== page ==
• there is global civil society > formally international law but substantive input from NGOs
  • globally-oriented citizens (Parekh) put pressure on our governments vis-a-vis global issues

Objections and ND’s counter-objections

Need to be values holding together political community but these don’t exist

  • global political community made up of those who those who observe certain parameters even if different agenda and values

Global civil society doesn’t really exist

  • true that not harmonious or uniform but still clearly does exist in form of international NGOs etc.
  • increasing number of actors act on cosmopolitan goals > ND describes as “solidarist pluralism” in book on Global Ethics

International political community

Seems clear that states members of international political community; each of which themselves are political units

UN is central to international political community – but is it essential? Before all states were part of UN, surely non-members were still part of some kind of political community

  • states observe norms though not forced to do so > goes back long way

Objections and ND’s counter-objections

Just system of states interacting in struggle for power – political realism (and Hobbes: no norms internationally because no enforcement)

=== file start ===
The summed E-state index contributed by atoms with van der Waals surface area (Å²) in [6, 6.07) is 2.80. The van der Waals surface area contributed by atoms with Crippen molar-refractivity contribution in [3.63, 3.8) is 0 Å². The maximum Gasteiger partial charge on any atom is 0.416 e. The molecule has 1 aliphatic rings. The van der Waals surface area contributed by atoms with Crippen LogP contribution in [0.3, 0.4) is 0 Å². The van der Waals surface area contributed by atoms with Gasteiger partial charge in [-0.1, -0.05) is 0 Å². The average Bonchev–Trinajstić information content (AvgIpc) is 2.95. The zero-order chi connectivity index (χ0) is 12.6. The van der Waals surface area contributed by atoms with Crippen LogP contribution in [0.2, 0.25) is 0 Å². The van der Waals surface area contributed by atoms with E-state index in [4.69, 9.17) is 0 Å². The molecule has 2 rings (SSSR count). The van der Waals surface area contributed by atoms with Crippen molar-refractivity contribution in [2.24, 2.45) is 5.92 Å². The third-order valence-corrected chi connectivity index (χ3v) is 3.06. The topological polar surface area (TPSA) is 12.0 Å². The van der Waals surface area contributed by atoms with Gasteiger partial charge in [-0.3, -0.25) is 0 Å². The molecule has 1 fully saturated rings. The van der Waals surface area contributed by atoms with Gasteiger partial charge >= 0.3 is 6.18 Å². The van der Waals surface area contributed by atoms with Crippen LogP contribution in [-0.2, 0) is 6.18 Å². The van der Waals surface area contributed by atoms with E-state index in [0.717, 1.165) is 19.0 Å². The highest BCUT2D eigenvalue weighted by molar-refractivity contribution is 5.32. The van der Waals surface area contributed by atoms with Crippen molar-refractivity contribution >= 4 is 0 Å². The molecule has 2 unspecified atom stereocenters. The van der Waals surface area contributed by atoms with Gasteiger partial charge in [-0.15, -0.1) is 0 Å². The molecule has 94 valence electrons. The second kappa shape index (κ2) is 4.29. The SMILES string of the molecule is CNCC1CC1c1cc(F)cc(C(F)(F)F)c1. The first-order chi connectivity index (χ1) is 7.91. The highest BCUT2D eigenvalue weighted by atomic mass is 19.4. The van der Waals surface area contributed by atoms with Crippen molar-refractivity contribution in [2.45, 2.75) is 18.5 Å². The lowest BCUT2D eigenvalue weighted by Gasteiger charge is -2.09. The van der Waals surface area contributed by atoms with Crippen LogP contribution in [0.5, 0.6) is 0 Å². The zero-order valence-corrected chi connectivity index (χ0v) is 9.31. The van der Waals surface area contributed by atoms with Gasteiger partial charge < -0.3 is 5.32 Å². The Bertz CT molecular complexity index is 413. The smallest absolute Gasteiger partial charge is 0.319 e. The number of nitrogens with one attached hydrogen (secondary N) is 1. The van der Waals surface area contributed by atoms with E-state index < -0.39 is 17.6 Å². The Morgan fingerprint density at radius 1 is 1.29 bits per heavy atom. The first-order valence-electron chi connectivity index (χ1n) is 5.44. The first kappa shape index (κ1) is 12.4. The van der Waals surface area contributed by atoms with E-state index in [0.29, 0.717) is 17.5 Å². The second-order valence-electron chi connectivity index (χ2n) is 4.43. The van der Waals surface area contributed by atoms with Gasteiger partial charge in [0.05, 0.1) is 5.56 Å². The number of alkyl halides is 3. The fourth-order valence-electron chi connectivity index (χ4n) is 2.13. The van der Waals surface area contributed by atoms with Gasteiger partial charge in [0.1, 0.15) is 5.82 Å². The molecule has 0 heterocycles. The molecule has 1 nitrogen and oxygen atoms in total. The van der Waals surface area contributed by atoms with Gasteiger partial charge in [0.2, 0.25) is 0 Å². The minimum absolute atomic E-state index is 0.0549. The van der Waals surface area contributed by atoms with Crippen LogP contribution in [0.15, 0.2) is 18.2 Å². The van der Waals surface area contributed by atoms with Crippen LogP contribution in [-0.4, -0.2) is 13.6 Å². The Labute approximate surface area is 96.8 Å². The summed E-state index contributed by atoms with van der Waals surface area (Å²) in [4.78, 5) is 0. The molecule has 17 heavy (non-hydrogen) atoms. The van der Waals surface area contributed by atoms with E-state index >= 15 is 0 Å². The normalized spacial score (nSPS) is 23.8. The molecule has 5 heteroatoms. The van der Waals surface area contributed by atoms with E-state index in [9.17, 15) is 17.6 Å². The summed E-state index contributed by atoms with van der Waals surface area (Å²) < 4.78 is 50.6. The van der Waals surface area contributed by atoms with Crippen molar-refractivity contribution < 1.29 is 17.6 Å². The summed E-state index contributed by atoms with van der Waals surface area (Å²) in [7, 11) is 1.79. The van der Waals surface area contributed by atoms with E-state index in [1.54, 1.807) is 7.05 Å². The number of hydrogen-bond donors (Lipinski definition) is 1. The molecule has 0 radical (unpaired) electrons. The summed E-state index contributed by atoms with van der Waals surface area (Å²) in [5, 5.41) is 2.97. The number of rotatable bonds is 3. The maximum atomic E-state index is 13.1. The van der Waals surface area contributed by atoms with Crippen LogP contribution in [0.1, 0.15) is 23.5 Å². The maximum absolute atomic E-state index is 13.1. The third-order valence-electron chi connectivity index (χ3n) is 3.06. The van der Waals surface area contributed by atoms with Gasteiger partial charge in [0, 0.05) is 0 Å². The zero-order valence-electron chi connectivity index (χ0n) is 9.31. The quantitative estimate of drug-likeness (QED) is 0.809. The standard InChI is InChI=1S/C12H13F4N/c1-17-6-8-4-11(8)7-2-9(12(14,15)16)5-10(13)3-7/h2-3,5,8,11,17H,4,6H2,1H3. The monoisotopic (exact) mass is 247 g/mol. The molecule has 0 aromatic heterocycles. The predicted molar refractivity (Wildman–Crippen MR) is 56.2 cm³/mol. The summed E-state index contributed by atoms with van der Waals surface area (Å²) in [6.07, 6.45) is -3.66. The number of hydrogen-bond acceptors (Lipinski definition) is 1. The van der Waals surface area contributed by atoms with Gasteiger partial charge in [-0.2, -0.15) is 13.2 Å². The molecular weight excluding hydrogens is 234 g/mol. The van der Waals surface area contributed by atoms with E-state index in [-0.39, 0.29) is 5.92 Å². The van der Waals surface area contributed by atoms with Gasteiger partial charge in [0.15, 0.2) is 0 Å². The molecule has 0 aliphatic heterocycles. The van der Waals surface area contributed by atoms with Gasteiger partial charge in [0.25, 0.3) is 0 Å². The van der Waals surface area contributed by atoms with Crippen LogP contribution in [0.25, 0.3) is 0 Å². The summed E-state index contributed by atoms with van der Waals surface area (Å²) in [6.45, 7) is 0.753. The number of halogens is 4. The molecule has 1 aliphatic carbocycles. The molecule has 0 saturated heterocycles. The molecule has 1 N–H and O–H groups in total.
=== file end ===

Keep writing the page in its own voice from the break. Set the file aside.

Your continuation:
• ND: pace Hobbes, communities held together by fear should not be called political; however, states do not only interact out of fear


International political community should be informed by global political community > to make more explicitly cosmopolitan

e.g. strengthening of commitment to social and economic goals, which produces cosmopolitan turn


Sian Lazar

  • at point that make states responsible for economic and social rights, states are palming off to multinational companies – given that these are not members of UN, it is possible to hold them responsible?

> Matyas: true that no way of finding multinationals responsible on HR grounds – HR cases are always X vs. the State

    • companies instead operate on basis of “social license” but often very inadequate for making responsible
    • on other hand, making companies responsible would raise complex legal questions about relation to states where registered etc.

> Nigel: companies get away with things in countries where not same regulatory framework

Paul Tamuno for MB: what position on internal self-determination or local autonomy? self-determination of minority peoples?

> Matyas: indigenous and other groups in current statist system usually focused with choice of losing self-determination and being separatist

John Perry

  • cosmopolitanism often taken to imply weaker commitment to national-state; but what if my commitment to nation-state entail commitment to wider world?

> Nigel: “global citizenship” for him is translation of cosmopolites; obligations may sometimes modify loyalty to nation-states but need not do all the time

Andrea Oelsner

  • conflating international society and community? claim of “international community” implies Gemeinschaft rather than Gesellschaft

> Nigel: agrees distinction can be useful in terms of strength of bonds… but might want to favour “international community” to extent that moving toward cosmopolitan goals of socioeconomic progress etc.

  • transnational companies
    • could include within concept of transnational political community?
    • not to assume all bad – many signing up to Corporate Social Responsibility